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Supreme Court Justice Alito says he has a 'pretty good idea' on who leaked Dobbs draft decision

Supreme Court Justice Samuel Alito says he has a “pretty good idea” on who leaked a draft version of a ruling that would overturn Roe v. Wade.

Alito made the comments in an interview with the Wall Street Journal published Friday, stating that while he knows who likely leaked the Dobbs v. Jackson Women’s Health Organization draft decision, it’s not enough for the court to name someone. 

The draft decision, published by Politico on May 2, 2022, eventually overturned Roe v. Wade.

“I personally have a pretty good idea who is responsible, but that’s different from the level of proof that is needed to name somebody,” Alito said. 

Alito said that the leak was an effort to intimidate justices on the court.

Associate Justice Samuel Alito

Supreme Court Justice Samuel Alito (Erin Schaff/The New York Times via AP Pool, File)

“It was a part of an effort to prevent the Dobbs draft…from becoming the decision of the court. And that’s how it was used for those six weeks by people on the outside—as part of the campaign to try to intimidate the court.” Alito said.

Alito added that the leak created division within the court, which has since been worked through.

The leak “created an atmosphere of suspicion and distrust. We worked through it, and last year we got our work done. This year, I think, we’re trying to get back to normal operations as much as we can. . . . But it was damaging,” Alito told the Wall Street Journal.

Speaking to attempts to intimidate who, at the time, were thought to be in favor of overturning Roe v. Wade when the draft opinion was released, Alito said that the leak placed targets on their backs.

“Those of us who were thought to be in the majority, thought to have approved my draft opinion, were really targets of assassination,” Alito said. “It was rational for people to believe that they might be able to stop the decision in Dobbs by killing one of us.”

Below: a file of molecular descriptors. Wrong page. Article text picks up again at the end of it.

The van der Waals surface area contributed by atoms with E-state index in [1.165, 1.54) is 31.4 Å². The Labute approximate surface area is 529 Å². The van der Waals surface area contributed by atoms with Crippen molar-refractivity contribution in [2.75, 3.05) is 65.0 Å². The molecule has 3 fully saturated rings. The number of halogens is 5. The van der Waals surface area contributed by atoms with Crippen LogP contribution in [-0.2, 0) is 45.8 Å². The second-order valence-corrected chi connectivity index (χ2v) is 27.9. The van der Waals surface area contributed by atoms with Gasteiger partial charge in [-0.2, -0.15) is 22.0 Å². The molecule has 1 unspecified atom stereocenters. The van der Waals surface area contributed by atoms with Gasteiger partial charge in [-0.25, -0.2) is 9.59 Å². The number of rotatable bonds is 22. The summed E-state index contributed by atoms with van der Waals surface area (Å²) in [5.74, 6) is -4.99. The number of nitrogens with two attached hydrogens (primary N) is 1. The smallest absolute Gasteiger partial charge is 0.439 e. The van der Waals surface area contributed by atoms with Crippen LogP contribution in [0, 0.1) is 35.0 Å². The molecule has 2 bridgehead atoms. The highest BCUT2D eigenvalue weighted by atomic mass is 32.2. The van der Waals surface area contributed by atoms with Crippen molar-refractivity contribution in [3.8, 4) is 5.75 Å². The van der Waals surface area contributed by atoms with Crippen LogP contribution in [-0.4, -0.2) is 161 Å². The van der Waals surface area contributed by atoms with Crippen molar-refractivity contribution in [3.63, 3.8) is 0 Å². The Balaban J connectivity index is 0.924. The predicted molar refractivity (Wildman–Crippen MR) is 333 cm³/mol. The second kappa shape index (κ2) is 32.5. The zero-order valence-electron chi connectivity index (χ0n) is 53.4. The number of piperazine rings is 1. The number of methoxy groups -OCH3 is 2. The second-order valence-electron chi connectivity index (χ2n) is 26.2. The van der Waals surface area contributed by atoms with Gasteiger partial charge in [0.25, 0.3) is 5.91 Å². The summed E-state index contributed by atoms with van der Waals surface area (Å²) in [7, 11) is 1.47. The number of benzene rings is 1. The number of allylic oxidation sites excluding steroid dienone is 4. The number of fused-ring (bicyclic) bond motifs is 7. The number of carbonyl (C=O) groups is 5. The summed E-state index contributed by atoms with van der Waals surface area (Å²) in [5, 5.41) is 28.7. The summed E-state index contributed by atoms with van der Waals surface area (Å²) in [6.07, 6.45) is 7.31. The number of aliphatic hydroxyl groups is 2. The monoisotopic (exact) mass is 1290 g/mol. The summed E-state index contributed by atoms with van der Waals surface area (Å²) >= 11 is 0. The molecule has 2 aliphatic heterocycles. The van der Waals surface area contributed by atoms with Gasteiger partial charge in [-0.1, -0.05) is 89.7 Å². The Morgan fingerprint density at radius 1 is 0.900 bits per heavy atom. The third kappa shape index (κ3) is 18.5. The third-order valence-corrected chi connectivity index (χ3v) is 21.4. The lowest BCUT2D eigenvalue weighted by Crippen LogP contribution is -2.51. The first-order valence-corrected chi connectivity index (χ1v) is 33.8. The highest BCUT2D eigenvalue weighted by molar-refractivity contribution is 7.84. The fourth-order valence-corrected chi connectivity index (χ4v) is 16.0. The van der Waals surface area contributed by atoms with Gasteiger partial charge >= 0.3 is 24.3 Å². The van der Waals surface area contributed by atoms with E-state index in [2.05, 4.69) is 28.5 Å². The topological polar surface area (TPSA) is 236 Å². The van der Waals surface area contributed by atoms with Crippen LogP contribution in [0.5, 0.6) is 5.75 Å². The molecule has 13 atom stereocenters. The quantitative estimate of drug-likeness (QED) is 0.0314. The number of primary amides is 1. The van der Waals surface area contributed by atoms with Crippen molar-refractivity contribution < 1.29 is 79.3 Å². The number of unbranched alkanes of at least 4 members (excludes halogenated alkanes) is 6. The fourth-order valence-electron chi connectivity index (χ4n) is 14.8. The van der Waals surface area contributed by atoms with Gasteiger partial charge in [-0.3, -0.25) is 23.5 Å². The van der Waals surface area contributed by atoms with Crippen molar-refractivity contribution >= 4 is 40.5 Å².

An investigation into the leak led by the Marshal of the Court failed to yield a suspect who was responsible for the leak. 


The Supreme Court building

The Supreme Court is seen at sundown in Washington, on Nov. 6, 2020. (AP Photo/J. Scott Applewhite, File)

“The investigation has determined that it is unlikely that the Court’s information technology (IT) systems were improperly accessed by a person outside the Court,” the marshal’s report issued in January states. “After examining the Court’s computer devices, networks, printers, and available call and text logs, investigators have found no forensic evidence who disclosed the draft opinion.”

Alito said that the marshal “did a good job with the resources that were available to her,” and agreed that there wasn’t enough evidence to make an accusation publicly.


Supreme Court Roe v. Wade decision announced

A celebration outside the Supreme Court, Friday, June 24, 2022, in Washington. The Supreme Court has ended constitutional protections for abortion that had been in place nearly 50 years — a decision by its conservative majority to overturn the court’s landmark abortion cases. (AP Photo/Steve Helber) (AP Photo/Steve Helber)

Responding to some on the left who suggested that the leak may have come from the conservative side of the court, Alito said, “That’s infuriating to me.”

“Look, this made us targets of assassination. Would I do that to myself? Would the five of us have done that to ourselves? It’s quite implausible,” he said. “I don’t feel physically unsafe, because we now have a lot of protection.”


US Supreme Court building on a sunny day

The Supreme Court is seen Wednesday, June 29, 2022, in Washington. (AP Photo/Jacquelyn Martin)

Alito said he is “driven around in basically a tank, and I’m not really supposed to go anyplace by myself without the tank and my members of the police force.”

Commenting on recent questioning the “legitimacy” of the court, Alito said, “This type of concerted attack on the court and on individual justices [is] new during my lifetime…We are being hammered daily, and I think quite unfairly in a lot of instances. And nobody, practically nobody, is defending us. 

“The idea has always been that judges are not supposed to respond to criticisms, but if the courts are being unfairly attacked, the organized bar will come to their defense.”

Fox News Digital’s Bradford Betz contributed to this report.

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